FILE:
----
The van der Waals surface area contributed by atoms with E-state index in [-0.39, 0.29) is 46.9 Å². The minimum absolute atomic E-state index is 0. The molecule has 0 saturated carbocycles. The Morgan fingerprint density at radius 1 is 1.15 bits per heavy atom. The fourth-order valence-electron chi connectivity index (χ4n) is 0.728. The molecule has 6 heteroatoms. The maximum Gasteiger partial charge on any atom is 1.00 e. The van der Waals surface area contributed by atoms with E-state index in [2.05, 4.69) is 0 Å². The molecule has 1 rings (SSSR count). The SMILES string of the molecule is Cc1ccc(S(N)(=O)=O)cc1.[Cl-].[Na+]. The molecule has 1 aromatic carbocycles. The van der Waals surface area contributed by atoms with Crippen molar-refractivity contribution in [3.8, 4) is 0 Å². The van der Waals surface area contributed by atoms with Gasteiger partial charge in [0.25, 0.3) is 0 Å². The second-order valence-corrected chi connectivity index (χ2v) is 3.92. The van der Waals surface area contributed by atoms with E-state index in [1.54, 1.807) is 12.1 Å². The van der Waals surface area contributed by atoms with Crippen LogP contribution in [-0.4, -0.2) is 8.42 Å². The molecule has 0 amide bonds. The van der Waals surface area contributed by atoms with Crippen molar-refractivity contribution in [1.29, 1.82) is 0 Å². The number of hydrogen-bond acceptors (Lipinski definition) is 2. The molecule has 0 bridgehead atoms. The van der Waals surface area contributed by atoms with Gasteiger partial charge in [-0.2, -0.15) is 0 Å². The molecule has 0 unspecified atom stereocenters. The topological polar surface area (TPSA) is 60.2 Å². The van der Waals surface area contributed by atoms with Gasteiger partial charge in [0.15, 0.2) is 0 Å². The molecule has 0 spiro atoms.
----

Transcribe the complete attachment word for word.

The van der Waals surface area contributed by atoms with E-state index in [-0.39, 0.29) is 46.9 Å². The minimum absolute atomic E-state index is 0. The molecule has 0 saturated carbocycles. The Morgan fingerprint density at radius 1 is 1.15 bits per heavy atom. The fourth-order valence-electron chi connectivity index (χ4n) is 0.728. The molecule has 6 heteroatoms. The maximum Gasteiger partial charge on any atom is 1.00 e. The van der Waals surface area contributed by atoms with E-state index in [2.05, 4.69) is 0 Å². The molecule has 1 rings (SSSR count). The SMILES string of the molecule is Cc1ccc(S(N)(=O)=O)cc1.[Cl-].[Na+]. The molecule has 1 aromatic carbocycles. The van der Waals surface area contributed by atoms with Crippen molar-refractivity contribution in [3.8, 4) is 0 Å². The van der Waals surface area contributed by atoms with Gasteiger partial charge in [0.25, 0.3) is 0 Å². The second-order valence-corrected chi connectivity index (χ2v) is 3.92. The van der Waals surface area contributed by atoms with E-state index in [1.54, 1.807) is 12.1 Å². The van der Waals surface area contributed by atoms with Crippen LogP contribution in [-0.4, -0.2) is 8.42 Å². The molecule has 0 amide bonds. The van der Waals surface area contributed by atoms with Crippen molar-refractivity contribution in [1.29, 1.82) is 0 Å². The number of hydrogen-bond acceptors (Lipinski definition) is 2. The molecule has 0 bridgehead atoms. The van der Waals surface area contributed by atoms with Gasteiger partial charge in [-0.2, -0.15) is 0 Å². The molecule has 0 unspecified atom stereocenters. The topological polar surface area (TPSA) is 60.2 Å². The van der Waals surface area contributed by atoms with Gasteiger partial charge in [0.15, 0.2) is 0 Å². The molecule has 0 spiro atoms.